I discovered very quickly that Pilates is the perfect complement to my yoga practice. Like yoga, it gently allows you to work the whole body without any jarring impact, yet it offers a strengthening component often missing in yoga. After I started a regular Pilates practice (just once a week), my yoga practice became more controlled and graceful and I found my alignment more effortlessly.
How did this happen? Here are some things that Pilates did for me.
Core Stability. Pilates helped me to understand my core (or powerhouse) – how to stabilize it and how stability enhances all complex movements, especially yoga postures. What is the core? All the muscles that surround your torso. Vinyasa was my yoga of choice at that time, but while I was moving very quickly from pose to pose, I found that I wasn’t paying attention to how I was transitioning between poses. Basically, I got there however I could, gracefully or not. When you initiate action by first stabilizing your core, your movement relies less on momentum and more on muscle engagement to ground through the foundation and move freely against the grounding.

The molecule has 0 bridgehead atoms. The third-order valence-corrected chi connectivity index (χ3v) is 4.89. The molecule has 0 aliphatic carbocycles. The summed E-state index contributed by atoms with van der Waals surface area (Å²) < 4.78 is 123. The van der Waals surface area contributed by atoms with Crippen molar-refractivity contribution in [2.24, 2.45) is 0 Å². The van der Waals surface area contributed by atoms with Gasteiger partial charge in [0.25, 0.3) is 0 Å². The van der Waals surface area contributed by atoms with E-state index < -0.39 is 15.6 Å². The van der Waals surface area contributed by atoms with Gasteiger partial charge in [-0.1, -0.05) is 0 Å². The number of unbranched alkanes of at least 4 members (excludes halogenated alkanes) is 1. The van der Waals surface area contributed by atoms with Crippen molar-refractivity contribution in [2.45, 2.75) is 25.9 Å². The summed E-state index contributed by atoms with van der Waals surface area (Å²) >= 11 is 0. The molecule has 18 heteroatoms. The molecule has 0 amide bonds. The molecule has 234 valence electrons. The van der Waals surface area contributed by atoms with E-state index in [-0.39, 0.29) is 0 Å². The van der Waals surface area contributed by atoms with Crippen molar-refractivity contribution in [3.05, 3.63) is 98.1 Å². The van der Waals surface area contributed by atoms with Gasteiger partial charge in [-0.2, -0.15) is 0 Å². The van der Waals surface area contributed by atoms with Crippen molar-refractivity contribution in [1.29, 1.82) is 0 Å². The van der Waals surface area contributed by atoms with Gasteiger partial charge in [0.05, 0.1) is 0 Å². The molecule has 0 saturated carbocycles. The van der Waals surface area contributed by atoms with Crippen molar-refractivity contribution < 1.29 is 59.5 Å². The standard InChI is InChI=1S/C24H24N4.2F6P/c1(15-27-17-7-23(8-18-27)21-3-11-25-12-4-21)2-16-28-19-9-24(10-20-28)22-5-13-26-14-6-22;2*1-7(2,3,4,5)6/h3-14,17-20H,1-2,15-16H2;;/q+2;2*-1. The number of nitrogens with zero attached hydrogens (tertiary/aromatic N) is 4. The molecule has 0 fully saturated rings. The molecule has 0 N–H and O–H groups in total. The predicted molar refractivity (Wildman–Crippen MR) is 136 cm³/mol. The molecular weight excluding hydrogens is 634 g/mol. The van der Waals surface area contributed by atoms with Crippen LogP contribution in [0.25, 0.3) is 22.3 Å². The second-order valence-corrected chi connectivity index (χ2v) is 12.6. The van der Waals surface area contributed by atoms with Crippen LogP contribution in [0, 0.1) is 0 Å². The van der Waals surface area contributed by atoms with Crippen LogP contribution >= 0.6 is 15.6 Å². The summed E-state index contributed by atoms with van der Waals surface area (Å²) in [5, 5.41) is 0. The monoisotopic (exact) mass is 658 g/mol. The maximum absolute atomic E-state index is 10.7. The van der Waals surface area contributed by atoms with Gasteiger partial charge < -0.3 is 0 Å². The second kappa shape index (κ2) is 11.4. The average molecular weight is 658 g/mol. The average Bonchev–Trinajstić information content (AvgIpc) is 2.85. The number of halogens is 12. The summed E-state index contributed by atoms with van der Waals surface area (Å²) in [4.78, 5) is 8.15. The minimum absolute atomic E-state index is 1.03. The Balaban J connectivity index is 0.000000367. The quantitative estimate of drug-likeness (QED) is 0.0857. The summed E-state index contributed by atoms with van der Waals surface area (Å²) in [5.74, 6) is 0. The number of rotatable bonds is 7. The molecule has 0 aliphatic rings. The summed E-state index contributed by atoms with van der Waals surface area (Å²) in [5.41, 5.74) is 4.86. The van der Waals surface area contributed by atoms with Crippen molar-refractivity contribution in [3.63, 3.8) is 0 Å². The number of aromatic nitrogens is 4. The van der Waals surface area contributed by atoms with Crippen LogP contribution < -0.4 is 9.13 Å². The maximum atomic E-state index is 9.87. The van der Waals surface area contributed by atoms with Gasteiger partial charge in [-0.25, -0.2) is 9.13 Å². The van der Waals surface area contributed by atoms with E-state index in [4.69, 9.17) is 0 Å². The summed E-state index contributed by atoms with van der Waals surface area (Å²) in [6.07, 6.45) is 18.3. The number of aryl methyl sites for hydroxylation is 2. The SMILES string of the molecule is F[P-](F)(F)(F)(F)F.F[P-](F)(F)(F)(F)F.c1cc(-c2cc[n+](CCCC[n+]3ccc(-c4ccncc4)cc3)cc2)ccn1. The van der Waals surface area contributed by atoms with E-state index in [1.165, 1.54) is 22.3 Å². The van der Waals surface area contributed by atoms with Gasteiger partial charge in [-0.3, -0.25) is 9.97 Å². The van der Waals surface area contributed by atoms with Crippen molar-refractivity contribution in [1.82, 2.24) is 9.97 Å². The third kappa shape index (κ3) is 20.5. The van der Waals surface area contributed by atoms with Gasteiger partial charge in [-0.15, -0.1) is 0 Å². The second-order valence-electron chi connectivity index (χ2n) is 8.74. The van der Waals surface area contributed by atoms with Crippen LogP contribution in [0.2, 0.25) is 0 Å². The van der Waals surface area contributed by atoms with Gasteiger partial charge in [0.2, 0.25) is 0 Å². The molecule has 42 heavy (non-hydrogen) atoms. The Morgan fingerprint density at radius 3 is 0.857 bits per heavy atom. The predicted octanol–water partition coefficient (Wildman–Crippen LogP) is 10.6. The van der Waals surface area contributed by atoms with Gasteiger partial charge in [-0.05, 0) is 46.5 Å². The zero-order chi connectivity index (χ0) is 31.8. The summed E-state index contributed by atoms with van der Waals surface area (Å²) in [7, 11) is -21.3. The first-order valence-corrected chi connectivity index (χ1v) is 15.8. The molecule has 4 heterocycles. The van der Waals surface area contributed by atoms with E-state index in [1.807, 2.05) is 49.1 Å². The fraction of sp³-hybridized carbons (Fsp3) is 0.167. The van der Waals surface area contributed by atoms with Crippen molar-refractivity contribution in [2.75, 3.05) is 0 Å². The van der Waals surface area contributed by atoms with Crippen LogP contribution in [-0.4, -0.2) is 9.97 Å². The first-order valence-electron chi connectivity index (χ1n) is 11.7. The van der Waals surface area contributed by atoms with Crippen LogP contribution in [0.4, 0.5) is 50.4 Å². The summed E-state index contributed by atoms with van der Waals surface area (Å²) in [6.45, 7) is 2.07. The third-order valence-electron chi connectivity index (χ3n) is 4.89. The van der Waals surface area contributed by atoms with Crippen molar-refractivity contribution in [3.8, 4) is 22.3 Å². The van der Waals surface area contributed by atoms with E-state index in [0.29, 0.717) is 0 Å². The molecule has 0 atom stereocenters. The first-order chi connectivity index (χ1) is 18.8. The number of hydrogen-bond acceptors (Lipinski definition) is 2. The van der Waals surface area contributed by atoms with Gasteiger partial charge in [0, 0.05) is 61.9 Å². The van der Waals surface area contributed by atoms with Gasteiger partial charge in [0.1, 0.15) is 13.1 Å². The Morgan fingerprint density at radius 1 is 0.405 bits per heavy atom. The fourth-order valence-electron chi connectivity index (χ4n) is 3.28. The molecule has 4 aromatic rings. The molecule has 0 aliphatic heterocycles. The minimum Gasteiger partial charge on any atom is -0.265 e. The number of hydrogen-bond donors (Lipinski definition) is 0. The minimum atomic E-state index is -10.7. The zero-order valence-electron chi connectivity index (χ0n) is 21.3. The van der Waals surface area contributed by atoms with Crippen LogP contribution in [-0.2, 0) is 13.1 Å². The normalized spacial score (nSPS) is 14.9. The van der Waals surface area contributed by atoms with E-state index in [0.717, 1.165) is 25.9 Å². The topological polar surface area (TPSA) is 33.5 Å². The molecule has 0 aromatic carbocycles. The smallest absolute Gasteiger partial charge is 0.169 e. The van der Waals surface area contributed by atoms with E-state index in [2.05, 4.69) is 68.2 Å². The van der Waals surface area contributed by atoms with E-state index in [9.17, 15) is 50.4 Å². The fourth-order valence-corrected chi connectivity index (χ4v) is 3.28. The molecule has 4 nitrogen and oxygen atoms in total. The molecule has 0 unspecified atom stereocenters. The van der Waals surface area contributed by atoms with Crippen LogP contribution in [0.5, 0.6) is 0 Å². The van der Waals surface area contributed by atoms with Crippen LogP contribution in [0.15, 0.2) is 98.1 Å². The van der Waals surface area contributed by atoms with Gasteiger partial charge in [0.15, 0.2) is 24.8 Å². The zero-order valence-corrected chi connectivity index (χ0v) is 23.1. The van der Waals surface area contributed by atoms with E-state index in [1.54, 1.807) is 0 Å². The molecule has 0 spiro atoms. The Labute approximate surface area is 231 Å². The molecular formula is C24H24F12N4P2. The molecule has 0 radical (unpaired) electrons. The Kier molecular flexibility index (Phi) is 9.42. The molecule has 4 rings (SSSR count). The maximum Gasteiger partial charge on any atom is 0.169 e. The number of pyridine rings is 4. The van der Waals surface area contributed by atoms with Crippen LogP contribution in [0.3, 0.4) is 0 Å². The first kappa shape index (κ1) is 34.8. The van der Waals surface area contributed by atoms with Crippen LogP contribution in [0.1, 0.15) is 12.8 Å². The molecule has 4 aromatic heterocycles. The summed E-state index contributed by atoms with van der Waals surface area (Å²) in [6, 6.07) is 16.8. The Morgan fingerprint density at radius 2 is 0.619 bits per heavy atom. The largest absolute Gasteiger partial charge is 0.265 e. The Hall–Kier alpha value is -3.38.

Active Dynamic Stretching of the Joints. Much of yoga focuses on stretching rather than strengthening the joints. Yes, we’re taught to find the balance between effort and ease and to engage muscles as we’re going deeper into a pose, but except for our body weight, there isn’t any additional load to our muscles and joints. Pilates, through the use of resistance springs on the apparatus, not only holds the body in the correct position for the exercises, but also puts some additional load on our muscles and joints as we move through our natural range of motion. This dynamic stretching strengthens joints, and ultimately results in more easeful range of motion (not necessarily greater range, which is not really the point.) By the way, Therabands in a yoga practice provide the same dynamic effect.